Eustachian tubes connect the middle ears to the back of your throat. They help drain fluid and equalize the air pressure inside your ears. Sometimes, your eustachian tubes can become blocked due to colds, allergies or infections. Clogged eustachian tubes may resolve on their own or with the use of decongestants, antibiotics or other medications.
Eustachian (pronounced “you-stay-shee-un”) tubes run from the middle ears to the back of your nose and throat. They’re located on each side of your face. Most of the time, your eustachian tubes stay closed. But when you yawn, chew or swallow, they open. The eustachian tube is named after Bartolomeo Eustachi, the Italian physician who discovered that the tube connected the middle ear to the nose and throat.
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Your eustachian tubes have three primary functions. They:
Proper eustachian tube function helps maintain overall ear health, including your sense of hearing.
If your ears “pop” when you yawn, you’re actually hearing the eustachian tubes open. They do this to equalize the pressure in your middle ear with the outside air pressure.
Your eustachian tubes extend from your middle ear to the upper part of your throat, just behind your nose.
Your eustachian tube is a hollow canal that runs about 36 millimeters (mm) in length. The first 12 mm, nearest to your middle ear, is made of bone. The remaining 24 mm, closest to your nose and throat, is made of elastic fibrocartilage (tough, flexible cartilage).
If your eustachian tubes don’t function properly, it can result in fluid buildup, ear pressure or ear pain. Eustachian tube dysfunction (ETD) may be associated with ear infections. The most common ETDs include:
This condition occurs when your eustachian tubes stay open. When this happens, sound may travel from your nasal cavity to your ears, causing you to hear your own breathing or your own voice too loudly. You might even hear your own blood pumping.
Caused by chronic nasal allergies, weight loss, GERD (chronic acid reflux) or neuromuscular diseases, patulous eustachian tube dysfunction is often resolved with nasal drops. Or your symptoms may improve if you drink more water or limit caffeine and decongestants. In severe cases, surgery may be necessary to correct the issue.
This condition occurs when your eustachian tubes don’t open properly. As a result, fluid may build up in your ears and you may experience pain or pressure. Many people with obstructive eustachian tube dysfunction experience muffled hearing as well.
Obstructive eustachian tube dysfunction can be caused by environmental allergies, acid reflux, sinusitis or abnormal tissue growth, such as ear tumors. You may be able to ease your symptoms by taking medication and avoiding triggers. Some people might need surgery, which may include balloon dilation of their eustachian tube, adenoid removal, placement of ear tubes or tissue mass removal. Appropriate treatment depends on the cause of the dysfunction.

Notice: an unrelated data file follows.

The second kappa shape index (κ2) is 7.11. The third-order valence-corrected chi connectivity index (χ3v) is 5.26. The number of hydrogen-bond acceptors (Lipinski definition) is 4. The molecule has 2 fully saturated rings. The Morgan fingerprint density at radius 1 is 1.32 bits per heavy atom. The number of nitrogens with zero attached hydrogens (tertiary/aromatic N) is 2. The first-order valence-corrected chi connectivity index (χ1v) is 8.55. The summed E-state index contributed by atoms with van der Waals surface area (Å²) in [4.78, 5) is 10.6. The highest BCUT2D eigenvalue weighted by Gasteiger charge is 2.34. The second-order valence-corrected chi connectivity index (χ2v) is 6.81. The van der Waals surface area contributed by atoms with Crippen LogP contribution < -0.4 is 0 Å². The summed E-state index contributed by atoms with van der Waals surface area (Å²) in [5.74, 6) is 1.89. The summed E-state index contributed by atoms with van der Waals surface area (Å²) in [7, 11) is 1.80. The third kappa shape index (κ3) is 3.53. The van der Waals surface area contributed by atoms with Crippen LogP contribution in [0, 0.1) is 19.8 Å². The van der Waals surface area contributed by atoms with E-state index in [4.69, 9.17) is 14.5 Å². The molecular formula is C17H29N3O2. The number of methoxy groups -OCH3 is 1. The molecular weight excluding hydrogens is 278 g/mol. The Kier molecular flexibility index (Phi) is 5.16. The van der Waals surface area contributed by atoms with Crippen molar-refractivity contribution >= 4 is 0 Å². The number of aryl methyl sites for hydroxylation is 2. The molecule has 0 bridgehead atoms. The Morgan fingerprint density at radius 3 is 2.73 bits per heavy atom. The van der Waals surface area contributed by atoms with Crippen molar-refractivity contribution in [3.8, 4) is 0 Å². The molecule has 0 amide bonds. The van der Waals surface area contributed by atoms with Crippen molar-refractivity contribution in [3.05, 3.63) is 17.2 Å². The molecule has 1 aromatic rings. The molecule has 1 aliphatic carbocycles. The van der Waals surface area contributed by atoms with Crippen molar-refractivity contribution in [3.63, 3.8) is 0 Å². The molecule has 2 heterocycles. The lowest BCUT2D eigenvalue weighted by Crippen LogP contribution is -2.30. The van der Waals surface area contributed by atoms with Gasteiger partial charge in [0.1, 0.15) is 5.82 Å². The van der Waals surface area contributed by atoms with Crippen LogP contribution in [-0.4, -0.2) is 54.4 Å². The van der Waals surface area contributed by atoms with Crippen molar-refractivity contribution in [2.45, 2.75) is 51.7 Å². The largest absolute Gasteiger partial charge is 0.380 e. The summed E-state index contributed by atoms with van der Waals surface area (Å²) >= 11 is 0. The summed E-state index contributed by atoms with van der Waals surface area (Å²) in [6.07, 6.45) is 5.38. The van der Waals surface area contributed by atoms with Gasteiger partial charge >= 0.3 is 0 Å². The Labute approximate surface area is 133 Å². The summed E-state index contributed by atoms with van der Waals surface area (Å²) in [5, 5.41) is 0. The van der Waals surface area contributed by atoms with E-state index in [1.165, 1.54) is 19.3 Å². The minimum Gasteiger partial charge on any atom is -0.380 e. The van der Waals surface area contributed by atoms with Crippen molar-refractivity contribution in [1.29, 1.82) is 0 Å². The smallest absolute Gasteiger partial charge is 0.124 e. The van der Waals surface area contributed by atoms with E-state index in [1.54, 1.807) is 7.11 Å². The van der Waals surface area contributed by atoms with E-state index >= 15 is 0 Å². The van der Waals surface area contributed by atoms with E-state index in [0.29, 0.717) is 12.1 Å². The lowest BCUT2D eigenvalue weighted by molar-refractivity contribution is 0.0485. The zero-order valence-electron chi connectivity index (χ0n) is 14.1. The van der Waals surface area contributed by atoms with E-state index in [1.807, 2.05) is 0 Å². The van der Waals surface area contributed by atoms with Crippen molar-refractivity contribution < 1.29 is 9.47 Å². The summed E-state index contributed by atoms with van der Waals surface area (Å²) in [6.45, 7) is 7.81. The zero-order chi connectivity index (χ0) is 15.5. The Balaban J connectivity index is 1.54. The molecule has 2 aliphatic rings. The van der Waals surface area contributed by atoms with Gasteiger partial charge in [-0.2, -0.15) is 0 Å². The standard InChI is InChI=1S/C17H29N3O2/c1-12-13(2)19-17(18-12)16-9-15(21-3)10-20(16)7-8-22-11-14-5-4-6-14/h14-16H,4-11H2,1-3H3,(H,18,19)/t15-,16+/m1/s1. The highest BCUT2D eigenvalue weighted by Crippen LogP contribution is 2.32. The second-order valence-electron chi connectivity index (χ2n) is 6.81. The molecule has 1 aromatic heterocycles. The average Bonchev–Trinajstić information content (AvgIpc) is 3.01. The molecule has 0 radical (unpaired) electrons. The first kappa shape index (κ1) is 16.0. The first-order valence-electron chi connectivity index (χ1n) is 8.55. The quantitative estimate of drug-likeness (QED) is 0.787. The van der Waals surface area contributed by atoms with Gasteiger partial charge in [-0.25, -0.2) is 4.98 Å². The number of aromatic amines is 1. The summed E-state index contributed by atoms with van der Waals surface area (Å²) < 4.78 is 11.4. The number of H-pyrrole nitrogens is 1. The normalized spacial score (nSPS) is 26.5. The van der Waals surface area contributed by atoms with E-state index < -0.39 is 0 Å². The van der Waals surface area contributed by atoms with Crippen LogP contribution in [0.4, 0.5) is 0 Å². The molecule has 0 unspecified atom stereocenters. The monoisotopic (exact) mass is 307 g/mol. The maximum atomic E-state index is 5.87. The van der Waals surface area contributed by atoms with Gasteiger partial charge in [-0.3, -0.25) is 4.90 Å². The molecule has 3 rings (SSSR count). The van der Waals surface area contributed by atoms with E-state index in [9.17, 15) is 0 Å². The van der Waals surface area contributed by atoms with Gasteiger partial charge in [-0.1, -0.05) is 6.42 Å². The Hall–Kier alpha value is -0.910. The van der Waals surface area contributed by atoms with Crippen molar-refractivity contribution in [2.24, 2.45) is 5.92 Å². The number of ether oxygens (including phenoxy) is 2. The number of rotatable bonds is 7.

This condition is similar to obstructive ETD — it occurs when your eustachian tubes don’t open properly. However, people with baro-challenge-induced ETD only develop symptoms when traveling by airplane, scuba diving, driving through the mountains or engaging in other activities that involve atmospheric pressure changes.
Like obstructive ETD, treatment for baro-challenge-induced ETD depends on the cause. However, research has indicated that balloon dilation of the eustachian tube is highly effective for military pilots and divers with the condition.
If you have eustachian tube dysfunction, you may develop a range of uncomfortable symptoms, including:
If you’re showing signs of eustachian tube dysfunction, your healthcare provider will examine your eardrum to see if it’s functioning properly. They may also run tests to measure the pressure inside of your ear.
In many cases, eustachian tube dysfunction goes away on its own. Conservative treatments, such as taking medication and avoiding triggers, are often helpful. Severe or chronic eustachian tube dysfunction may require surgery.
Keep in mind that even though antihistamines and decongestants may work for some people, they can actually make eustachian tube dysfunction worse in some cases. If you’ve had symptoms for longer than a week, call your healthcare provider. They can help you determine the appropriate course of action.
If you have minor symptoms of a clogged eustachian tube, you may be able to clear it with some simple exercises:
Use your finger to find a bony bump behind your ear lobe. Using firm, steady pressure, slide your finger down until you feel a groove between your ear lobe and jaw. Trace that groove all the way down your neck to your collarbone using the same firm pressure. Repeat this process three times on each side, three times a day.
Pinch your nostrils, close your mouth and push air out, like you’re blowing up a balloon. Don’t blow too forcefully, however, as you could rupture your eardrum. People with high blood pressure or those at risk for stroke or heart attack should not attempt the Valsalva maneuver.
A note from Cleveland Clinic
Your eustachian tubes help keep your middle ear healthy. Allergies, colds or infections can cause eustachian tube dysfunction, which can lead to pain, dizziness, hearing problems and other issues. Most of the time, eustachian tube dysfunction (ETD) goes away on its own. But if you have symptoms that last longer than two weeks, schedule a visit with your healthcare provider. They can determine the cause of the problem and design a personalized treatment plan.
Last reviewed by a Cleveland Clinic medical professional on 11/15/2021.
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